Germans unwrap Europe's fastest supercomputer

An IBM Blue Gene system has become the continent's premier Big Iron. By James Niccolai

Jülich, a German Research Centre, has unveiled Europe's most powerful supercomputer, an IBM Blue Gene system that will be used by European scientists for environmental and particle physics research.

Called Jülich Blue Gene/L (JUBL), the system offers a peak performance of 45.8 teraflops, equivalent to 45.8 trillion operations per second. That makes it Europe's most powerful supercomputer based on the latest supercomputer top 500 list, published in November, says. Norbert Attig of Jülich's Central Institute for Applied Mathematics.

It supplants the former biggest supercomputer in Europe, the MareNostrum blade cluster at the Barcelona Supercomputer Centre — which is also an IBM system.

JUBL will serve as a "virtual laboratory" where scientists do environmental research work, such as simulating the diffusion of harmful materials in the atmosphere. It will also be used for the material and life sciences.

One of three supercomputing centres in Germany, Jülich is already home to a supercomputer called JUMP (Jülich Multi Processor), which is based on IBM's p690 servers. That system has a peak performance of 8.9 teraflops per second.

The Blue Gene architecture offers several advantages over the p690, Attig says. Each processor in JUBL is less powerful, but there are many more of them and they are packed more tightly together, giving a better "gigaflop to floor space ratio", he says.

JUBL has 2,048 processors in each of its eight racks, for a total of 16,384. The older JUMP machine has 32 processors in each of 41 racks, for a total of 1,312 processors.

"The performance of each processor is lower, but the architecture gives you more flexibility because you have less heat to transfer out of the machine," Attig says.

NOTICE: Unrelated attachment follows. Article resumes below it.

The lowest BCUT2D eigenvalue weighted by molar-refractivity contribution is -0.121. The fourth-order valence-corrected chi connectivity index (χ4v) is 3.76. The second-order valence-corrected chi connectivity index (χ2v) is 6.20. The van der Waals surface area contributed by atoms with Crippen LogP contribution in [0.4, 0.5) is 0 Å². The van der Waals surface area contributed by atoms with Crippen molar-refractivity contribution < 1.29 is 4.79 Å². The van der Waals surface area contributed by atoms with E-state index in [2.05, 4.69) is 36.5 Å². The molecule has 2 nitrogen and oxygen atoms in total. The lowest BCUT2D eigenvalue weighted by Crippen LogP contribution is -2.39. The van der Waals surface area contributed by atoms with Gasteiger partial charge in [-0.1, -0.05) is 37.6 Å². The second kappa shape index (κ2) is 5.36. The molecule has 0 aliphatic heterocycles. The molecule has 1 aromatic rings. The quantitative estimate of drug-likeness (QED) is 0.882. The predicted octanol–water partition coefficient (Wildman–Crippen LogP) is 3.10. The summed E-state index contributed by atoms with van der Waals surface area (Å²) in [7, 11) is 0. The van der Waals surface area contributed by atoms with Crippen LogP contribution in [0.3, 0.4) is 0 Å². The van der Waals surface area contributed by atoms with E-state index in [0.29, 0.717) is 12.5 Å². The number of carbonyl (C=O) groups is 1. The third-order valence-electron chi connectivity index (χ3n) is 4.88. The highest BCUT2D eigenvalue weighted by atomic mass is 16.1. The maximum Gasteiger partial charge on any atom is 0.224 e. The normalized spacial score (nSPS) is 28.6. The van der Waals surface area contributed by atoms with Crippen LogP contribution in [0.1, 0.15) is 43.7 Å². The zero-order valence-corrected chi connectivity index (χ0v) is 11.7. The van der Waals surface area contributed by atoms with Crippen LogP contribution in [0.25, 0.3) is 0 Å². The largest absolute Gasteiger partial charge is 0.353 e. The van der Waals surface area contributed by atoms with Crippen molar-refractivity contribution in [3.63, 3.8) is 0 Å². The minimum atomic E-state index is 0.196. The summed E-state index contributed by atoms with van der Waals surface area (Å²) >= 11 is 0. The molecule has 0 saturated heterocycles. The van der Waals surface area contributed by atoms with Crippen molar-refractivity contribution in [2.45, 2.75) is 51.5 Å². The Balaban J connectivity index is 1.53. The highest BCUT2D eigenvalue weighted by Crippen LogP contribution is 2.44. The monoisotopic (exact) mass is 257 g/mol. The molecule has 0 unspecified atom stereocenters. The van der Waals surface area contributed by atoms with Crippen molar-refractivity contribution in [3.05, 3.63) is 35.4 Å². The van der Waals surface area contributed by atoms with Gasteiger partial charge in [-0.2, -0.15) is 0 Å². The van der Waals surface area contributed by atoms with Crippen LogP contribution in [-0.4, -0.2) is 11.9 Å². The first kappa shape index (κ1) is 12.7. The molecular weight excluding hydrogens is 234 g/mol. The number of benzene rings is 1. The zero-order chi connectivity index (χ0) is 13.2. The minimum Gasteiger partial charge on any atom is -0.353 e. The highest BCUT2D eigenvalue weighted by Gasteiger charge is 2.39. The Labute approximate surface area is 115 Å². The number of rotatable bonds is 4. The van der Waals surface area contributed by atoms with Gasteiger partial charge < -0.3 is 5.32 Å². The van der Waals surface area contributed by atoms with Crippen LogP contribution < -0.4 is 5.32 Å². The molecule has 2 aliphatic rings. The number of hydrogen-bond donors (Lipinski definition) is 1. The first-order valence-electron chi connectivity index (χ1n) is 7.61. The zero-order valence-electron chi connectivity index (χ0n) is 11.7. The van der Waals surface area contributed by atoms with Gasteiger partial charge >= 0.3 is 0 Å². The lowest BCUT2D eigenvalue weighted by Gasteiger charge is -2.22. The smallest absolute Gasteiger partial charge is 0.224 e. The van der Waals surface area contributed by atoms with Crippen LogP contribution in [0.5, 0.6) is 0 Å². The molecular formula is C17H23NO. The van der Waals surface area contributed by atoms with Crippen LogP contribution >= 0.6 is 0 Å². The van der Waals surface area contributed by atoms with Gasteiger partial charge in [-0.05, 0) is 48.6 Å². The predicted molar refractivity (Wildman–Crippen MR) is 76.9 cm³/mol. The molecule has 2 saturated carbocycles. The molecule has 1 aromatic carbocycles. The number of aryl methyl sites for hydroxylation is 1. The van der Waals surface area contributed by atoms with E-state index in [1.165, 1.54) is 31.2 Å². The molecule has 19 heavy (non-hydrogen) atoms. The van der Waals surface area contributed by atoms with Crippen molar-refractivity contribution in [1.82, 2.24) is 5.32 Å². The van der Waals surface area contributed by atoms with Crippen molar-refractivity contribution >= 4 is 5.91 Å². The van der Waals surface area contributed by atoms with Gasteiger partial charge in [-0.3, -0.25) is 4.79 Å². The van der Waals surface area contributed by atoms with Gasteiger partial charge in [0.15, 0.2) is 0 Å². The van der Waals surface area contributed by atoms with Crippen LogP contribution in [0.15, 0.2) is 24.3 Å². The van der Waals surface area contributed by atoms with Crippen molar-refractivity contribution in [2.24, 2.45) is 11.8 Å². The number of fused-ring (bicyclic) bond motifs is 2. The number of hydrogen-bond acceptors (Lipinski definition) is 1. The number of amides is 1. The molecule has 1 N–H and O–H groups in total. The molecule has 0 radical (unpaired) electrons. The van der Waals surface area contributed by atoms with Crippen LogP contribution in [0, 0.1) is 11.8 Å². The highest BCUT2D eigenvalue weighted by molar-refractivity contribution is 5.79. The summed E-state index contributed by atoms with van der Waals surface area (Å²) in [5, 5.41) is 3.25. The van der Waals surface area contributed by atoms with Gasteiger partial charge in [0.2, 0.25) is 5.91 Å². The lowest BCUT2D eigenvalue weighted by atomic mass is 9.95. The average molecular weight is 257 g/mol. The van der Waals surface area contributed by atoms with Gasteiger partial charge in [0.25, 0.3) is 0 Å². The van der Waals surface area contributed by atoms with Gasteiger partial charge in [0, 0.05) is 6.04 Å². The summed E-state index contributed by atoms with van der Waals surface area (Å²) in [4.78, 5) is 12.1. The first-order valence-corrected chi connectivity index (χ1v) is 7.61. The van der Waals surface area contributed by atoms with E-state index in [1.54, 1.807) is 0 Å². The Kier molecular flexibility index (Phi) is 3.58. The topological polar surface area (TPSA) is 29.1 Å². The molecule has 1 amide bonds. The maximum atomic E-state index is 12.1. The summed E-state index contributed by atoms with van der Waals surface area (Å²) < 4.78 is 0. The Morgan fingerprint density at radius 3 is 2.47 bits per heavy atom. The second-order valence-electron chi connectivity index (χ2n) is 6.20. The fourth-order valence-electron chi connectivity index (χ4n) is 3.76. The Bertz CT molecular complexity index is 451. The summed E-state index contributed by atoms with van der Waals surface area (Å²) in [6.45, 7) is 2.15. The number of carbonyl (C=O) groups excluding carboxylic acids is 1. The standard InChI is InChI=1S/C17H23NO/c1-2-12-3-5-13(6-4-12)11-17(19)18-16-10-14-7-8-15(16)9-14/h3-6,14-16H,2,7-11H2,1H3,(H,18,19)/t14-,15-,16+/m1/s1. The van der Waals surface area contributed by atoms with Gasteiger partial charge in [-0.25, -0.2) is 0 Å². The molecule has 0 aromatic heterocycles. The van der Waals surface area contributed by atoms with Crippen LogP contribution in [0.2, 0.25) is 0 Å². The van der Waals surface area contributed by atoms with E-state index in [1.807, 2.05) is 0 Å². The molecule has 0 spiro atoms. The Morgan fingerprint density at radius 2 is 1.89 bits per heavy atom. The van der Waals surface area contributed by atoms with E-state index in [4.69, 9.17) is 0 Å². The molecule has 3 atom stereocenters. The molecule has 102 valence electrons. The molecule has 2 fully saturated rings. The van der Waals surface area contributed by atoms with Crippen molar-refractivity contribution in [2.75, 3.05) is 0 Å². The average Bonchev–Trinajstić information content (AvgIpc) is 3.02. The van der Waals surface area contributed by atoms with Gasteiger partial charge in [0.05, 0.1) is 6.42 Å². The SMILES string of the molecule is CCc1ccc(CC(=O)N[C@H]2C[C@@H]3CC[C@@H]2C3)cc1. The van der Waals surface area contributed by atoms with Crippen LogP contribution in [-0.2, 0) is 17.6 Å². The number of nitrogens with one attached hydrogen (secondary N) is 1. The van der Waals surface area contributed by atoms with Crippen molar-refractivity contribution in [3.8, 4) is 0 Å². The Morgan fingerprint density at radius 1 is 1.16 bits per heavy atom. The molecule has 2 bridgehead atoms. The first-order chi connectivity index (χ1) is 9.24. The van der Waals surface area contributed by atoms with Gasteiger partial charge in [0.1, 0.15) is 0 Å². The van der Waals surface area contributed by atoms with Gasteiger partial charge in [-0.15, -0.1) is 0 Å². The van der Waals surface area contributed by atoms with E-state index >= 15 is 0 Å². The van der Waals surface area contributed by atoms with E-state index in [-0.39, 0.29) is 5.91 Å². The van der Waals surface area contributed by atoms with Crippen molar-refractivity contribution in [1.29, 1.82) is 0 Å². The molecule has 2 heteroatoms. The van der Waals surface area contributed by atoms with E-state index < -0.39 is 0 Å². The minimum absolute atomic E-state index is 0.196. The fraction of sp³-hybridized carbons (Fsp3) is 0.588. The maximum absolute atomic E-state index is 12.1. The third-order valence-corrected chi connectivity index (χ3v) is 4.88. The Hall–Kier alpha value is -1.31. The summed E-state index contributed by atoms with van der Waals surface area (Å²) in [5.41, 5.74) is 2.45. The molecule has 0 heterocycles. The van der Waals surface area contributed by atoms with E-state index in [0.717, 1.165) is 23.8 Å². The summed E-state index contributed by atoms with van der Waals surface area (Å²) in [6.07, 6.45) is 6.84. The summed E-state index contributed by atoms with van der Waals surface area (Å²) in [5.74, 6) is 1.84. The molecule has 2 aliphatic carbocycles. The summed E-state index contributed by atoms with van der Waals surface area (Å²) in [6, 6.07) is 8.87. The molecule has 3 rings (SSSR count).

The Blue Gene system also occupies less floor space — about 100 square metres, compared to 300-400 square meters for the p690 system, he says.

Jülich made an agreement with IBM not to discuss the price of the system. "However, I can tell you that Iowa State University bought a similar system with one rack for US$1.3 million (NZ$2.02 million) [and] we have not paid any more for each rack", Attig says.

Researchers have so far used only about 20% of JUBL's performance capacity, Attig says. One of the challenges has been porting applications from JUMP to take advantage of the Blue Gene system's highly parallel architecture.

"On the new system you can only see the big performance gain if you have high-scaling applications, applications which really run on thousands of processors," he says. "We had the first rack delivered last year, in June or July. We did the first porting and saw it was much more successful than we'd expected. We thought only a few applications would scale up, but then we saw a lot of applications could take advantage. So we asked IBM for more of them and finally we have seven more racks," he says.

The new machine still lacks some basic management tools, however.

"A lot of software is missing or at a stage where it can't be used conveniently." Attig says. "For example, we have no scheduling system right now, so we use a handwritten reservation system and that restricts the number of users dramatically."

JUBL is currently serving only about 10 projects and 30 users, while JUMP is hosting 150 projects and 600 users, he says. JUBL was only switched on a little over a month ago, he says, and the number of users will increase over time.

Systems like JUBL are needed to keep pace with growing demand for compute time from scientists and academics, which are likely to increase by a factor of a thousand in the next five years, says Joachim Treusch, chairman of the board at Jülich.

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